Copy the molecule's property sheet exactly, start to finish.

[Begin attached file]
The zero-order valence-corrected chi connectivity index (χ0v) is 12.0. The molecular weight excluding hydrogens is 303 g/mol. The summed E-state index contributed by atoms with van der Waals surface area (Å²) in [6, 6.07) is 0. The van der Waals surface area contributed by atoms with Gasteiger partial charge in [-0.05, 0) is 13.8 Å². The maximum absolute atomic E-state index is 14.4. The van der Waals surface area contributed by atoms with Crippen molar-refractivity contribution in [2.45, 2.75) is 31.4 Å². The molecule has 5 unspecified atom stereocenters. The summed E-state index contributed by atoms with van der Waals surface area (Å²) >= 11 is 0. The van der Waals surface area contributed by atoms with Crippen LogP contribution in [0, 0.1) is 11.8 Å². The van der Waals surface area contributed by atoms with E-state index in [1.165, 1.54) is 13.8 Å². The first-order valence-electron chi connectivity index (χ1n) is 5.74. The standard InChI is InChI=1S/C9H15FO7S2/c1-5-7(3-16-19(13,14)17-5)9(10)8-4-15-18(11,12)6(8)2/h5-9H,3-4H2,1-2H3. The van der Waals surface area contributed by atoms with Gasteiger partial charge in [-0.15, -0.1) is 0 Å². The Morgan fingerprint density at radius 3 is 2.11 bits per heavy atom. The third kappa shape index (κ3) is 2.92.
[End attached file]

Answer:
The zero-order valence-corrected chi connectivity index (χ0v) is 12.0. The molecular weight excluding hydrogens is 303 g/mol. The summed E-state index contributed by atoms with van der Waals surface area (Å²) in [6, 6.07) is 0. The van der Waals surface area contributed by atoms with Gasteiger partial charge in [-0.05, 0) is 13.8 Å². The maximum absolute atomic E-state index is 14.4. The van der Waals surface area contributed by atoms with Crippen molar-refractivity contribution in [2.45, 2.75) is 31.4 Å². The molecule has 5 unspecified atom stereocenters. The summed E-state index contributed by atoms with van der Waals surface area (Å²) >= 11 is 0. The van der Waals surface area contributed by atoms with Crippen LogP contribution in [0, 0.1) is 11.8 Å². The van der Waals surface area contributed by atoms with E-state index in [1.165, 1.54) is 13.8 Å². The first-order valence-electron chi connectivity index (χ1n) is 5.74. The standard InChI is InChI=1S/C9H15FO7S2/c1-5-7(3-16-19(13,14)17-5)9(10)8-4-15-18(11,12)6(8)2/h5-9H,3-4H2,1-2H3. The van der Waals surface area contributed by atoms with Gasteiger partial charge in [-0.15, -0.1) is 0 Å². The Morgan fingerprint density at radius 3 is 2.11 bits per heavy atom. The third kappa shape index (κ3) is 2.92.